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Former Hyundai chief Krafcik named president of TrueCar

Krafcik, a former Ford executive, left Hyundai late last year.

UPDATED: 5/1/14 4:44 pm ET - adds details, history

John Krafcik, the former CEO of Hyundai Motor America, has been named president of online shopping site TrueCar.

Krafcik and TrueCar founder Scott Painter disclosed the hiring in an interview with Automotive News today.

The company last month filed its statement for an initial public offering of stock. Participating dealers pay TrueCar $299 when they convert a TrueCar lead into a sale.

Krafcik, a former Ford executive, left Hyundai late last year.

He joined the TrueCar board as a director on April 3. Since then Krafcik has been busy meeting with dealers -- especially the 25 members of the TrueCar Dealer Advisory Board, he said.

By redoubling dealer training, TrueCar can help its 7,500 participating franchises improve sales and prices with TrueCar prospects, Krafcik said.

Painter said he got to know Krafcik years ago during an event for the Hyundai Equus in Monterrey, Calif.

After listening to Painter’s vision to improve transparency in car buying, Krafcik said he stayed in touch with Painter.

Krafcik brings insight into what dealers and manufacturers need from a car-shopping site to sell more cars, Painter said.

Silent period

Krafcik said he would love to talk about new products that TrueCar intends to roll out in the coming months, but can’t because of a quiet period required as part of the initial public offering.

In the company’s stock registration, TrueCar said it planned to launch TrueTrade, TrueLease and TrueLoan as ancillary products to its vehicle-buying service.

With Krafcik, 52, in charge of day-to-day operations, Painter said he will turn more of his attention to investor and customer relations. He insists, though, that he will remain hands-on in product development.

“I went from 15 direct reports to five,” Painter said.

Painter said Krafcik will keep his TrueCar board seat.

Hyundai history

During his five years at the helm of Hyundai Motor Co.’s American arm, Krafcik nearly doubled the company’s U.S. market share. But Hyundai did not extend his contract and he departed at the end of 2013.

In the IPO, TrueCar intends to raise $125 million to finance growth and roll out new products. The number of shares offered and initial share price have not been determined, according to TrueCar’s registration statement.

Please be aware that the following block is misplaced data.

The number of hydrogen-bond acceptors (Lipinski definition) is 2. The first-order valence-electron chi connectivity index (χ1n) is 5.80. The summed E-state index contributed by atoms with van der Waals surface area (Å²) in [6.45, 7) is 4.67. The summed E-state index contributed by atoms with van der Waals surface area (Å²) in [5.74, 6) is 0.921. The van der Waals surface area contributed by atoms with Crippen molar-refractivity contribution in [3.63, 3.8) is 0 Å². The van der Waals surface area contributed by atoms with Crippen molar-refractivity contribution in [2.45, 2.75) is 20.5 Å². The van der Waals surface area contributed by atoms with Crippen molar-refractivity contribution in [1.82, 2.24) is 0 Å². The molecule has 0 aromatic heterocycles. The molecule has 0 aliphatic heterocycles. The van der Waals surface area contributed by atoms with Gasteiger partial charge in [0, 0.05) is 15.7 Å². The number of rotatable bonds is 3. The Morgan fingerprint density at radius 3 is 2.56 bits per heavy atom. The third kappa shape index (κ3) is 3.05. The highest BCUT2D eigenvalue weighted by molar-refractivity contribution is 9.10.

TrueCar allows consumers to shop for cars online from its participating dealership franchises.

Dealerships compete for sales with guaranteed prices for shoppers. The company was started in 2005 by Painter, who also founded

TrueCar reported a 68 percent jump in revenue in 2013 to $134 million, while its net loss narrowed to $25.1 million from $74.5 million, according to the filing with the Securities and Exchange Commission.

Remarkable turnaround

Krafcik’s hiring and the pending IPO mark a remarkable turnaround for TrueCar.

In early 2012 the company nearly went out of business, Painter said. That’s when regulators from multiple states questioned TrueCar’s advertising methods. The regulators also contended that the company’s method of charging dealers only after a car was sold violated laws prohibiting brokering by unlicensed parties.

Also, dealers complained that TrueCar’s bid system lowered transaction prices, hobbling profits.

Painter called the crisis, which happened during his wife’s pregnancy, “a near-death experience” for TrueCar.

Painter engineered a restructuring of the company’s business model. He de-emphasized cutthroat pricing for consumers. He pitched instead a fair price that provided a profit for participating dealers.

The key change was eliminating the ability of competing dealers to see in real time what rivals were bidding to win customers. Instead, bidding was made blind to prevent dealers from racing to the bottom on price and losing money on their new-car deals.

Back in compliance

By mid-2012, TrueCar was back in compliance on all states and gradually coaxing dealers back to the company. During the crisis, participating franchises fell nearly in half to 3,200.

Since its founding, TrueCar users have bought more than 1 million vehicles from participating dealers. Many of those buyers are members of associations and groups, such as USAA and AAA, which offer the TrueCar buying service as part of their offerings.

TrueCar calls those associations affinity partners.

You can reach David Barkholz at -- Follow David on Twitter: @barkholzatan

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